• October 2020
  • Vol. 21, No. 7

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Upending the Status Quo

Written by Bobby D. Cagle, M.S.W., director, Los Angeles County Department of Children and Family Services

In January, as the first reports of a global health crisis made headlines, few of us could have imagined then the extent to which the coronavirus pandemic would disrupt our everyday lives and illuminate the inequities and dysfunctions of our systems.

The pandemic served as a magnifying glass on long-overlooked issues of poverty and racism and, ultimately, set the scene for a series of national protests where thousands gathered, unified by deep pain and outrage, to denounce the unjustified police killings of African American men and women.

During this time, the Los Angeles County Department of Children and Family Services (DCFS) experienced its share of civil unrest. On a weekday morning in July, a single man stood outside of DCFS headquarters with a large banner that read, "DCFS Terrorizes Black Families." That same day, our offices in Lancaster and Palmdale, areas impacted by high-profile child deaths, also had small public demonstrations where protestors rebuked our organization for systemic deficiencies that disproportionately affect children and families of color.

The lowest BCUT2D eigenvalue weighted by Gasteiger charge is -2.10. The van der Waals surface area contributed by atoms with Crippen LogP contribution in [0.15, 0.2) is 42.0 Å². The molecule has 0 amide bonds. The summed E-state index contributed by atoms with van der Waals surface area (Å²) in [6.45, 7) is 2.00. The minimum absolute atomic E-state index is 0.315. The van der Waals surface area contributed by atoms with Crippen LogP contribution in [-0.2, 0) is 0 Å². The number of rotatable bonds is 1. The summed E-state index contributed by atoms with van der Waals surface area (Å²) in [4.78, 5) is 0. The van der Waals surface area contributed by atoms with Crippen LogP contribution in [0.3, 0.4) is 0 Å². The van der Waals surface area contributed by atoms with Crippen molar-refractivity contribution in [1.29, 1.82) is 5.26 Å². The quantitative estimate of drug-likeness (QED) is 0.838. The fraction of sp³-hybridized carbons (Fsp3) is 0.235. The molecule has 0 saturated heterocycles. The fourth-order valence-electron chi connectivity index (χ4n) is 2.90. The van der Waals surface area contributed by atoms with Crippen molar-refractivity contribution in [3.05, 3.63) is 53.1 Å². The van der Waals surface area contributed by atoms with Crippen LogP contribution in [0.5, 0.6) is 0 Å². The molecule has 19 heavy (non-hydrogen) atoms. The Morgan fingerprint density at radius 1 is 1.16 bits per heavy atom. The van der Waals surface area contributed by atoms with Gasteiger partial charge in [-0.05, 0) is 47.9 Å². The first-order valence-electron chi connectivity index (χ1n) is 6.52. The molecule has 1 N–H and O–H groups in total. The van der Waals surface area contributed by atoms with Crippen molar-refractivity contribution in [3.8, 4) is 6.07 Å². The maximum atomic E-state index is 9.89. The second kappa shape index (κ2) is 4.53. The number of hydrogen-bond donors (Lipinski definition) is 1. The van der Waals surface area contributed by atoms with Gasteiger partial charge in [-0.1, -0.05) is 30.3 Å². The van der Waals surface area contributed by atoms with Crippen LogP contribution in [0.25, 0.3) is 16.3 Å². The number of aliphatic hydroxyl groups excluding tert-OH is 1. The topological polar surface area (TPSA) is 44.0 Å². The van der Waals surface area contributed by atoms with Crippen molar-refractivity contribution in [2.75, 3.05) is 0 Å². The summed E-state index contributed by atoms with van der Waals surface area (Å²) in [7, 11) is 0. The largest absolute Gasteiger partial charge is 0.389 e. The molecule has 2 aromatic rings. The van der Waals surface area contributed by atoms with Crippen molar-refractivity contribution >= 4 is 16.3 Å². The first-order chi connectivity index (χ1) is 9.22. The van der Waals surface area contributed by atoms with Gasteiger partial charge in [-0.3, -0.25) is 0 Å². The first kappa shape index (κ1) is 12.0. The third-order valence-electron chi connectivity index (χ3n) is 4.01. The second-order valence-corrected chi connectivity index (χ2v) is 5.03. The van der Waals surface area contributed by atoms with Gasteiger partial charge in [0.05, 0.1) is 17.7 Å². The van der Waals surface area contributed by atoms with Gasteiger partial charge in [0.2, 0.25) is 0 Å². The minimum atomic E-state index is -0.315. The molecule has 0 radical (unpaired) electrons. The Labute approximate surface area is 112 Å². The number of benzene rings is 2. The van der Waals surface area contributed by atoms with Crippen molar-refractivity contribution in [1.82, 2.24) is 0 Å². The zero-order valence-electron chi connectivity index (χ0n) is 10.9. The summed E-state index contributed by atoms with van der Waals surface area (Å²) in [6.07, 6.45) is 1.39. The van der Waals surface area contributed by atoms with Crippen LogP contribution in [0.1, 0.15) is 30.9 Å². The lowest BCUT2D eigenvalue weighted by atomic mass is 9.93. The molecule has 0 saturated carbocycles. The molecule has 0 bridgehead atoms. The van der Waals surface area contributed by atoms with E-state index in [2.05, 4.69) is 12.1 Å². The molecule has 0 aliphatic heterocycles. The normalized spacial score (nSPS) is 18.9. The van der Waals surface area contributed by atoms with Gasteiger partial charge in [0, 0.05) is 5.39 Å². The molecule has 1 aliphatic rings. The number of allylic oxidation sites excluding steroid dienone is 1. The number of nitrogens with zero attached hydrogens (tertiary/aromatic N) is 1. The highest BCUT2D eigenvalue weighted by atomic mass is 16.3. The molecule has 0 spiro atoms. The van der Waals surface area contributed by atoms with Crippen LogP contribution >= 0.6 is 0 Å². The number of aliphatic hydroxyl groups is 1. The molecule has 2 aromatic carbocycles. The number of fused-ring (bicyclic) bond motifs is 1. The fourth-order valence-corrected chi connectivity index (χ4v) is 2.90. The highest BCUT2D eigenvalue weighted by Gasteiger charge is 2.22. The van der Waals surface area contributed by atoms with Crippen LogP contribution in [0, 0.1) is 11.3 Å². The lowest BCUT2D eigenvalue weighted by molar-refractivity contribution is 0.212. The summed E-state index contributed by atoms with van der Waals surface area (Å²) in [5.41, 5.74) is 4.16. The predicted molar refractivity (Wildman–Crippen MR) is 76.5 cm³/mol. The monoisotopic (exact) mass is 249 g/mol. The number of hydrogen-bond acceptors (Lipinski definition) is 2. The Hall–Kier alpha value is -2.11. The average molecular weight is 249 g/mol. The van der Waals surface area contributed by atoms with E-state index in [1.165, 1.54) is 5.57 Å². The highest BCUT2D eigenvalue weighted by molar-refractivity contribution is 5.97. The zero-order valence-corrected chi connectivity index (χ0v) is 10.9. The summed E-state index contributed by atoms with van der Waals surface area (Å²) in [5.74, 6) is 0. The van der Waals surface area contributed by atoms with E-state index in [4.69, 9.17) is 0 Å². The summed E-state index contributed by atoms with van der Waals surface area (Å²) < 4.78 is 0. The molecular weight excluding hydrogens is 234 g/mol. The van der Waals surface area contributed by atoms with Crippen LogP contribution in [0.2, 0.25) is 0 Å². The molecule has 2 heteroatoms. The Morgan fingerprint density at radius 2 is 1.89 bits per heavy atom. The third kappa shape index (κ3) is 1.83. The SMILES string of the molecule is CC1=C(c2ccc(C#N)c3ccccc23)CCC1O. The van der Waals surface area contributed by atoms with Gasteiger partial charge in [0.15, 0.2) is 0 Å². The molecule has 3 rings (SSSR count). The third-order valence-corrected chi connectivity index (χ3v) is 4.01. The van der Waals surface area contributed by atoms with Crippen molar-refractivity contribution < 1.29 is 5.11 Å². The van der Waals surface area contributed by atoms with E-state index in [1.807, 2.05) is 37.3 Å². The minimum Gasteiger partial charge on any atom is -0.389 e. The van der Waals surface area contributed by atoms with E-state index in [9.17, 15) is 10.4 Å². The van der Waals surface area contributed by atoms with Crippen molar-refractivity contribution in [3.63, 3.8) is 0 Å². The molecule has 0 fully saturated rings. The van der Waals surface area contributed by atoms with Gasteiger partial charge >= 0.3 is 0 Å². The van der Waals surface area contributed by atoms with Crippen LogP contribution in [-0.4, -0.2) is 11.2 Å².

This critique is not unique to Los Angeles County. Over the years, child welfare jurisdictions across the country have experienced this type of opposition from families, child welfare advocates, and other community stakeholders.

For those of us who have dedicated our lives to the well-being of communities, it is evident that we have reached a tipping point, and, frankly, I am all for it. As much as it pains me for DCFS to be the subject of criticism, I empathize with those who feel wronged, and, like them, I also desire meaningful change.

There could, therefore, not be a more opportune time for the Thriving Families, Safer Children initiative. I am simultaneously humbled and thrilled to be among the jurisdictions, including Denver, Nebraska, and South Carolina, selected to participate in this national effort intended to revolutionize child welfare systems.

For me, social work is a calling, an indelible part of my identity. I entered the system as an infant and was fortunate to be adopted by two loving parents. The child welfare system worked for me, and I've dedicated my life to supporting that system so that other children could have the same opportunities.

As the leader of one of the largest child welfare agencies in the United States, with nearly 8,800 employees and 36,000 children in our care, I am proud to say that our workforce is wholeheartedly invested. Our nearly 4,200 children's social workers across 20 regional offices engage daily in painstaking "heart work" because they, too, believe that through a full continuum of prevention services we can strengthen families and change lives.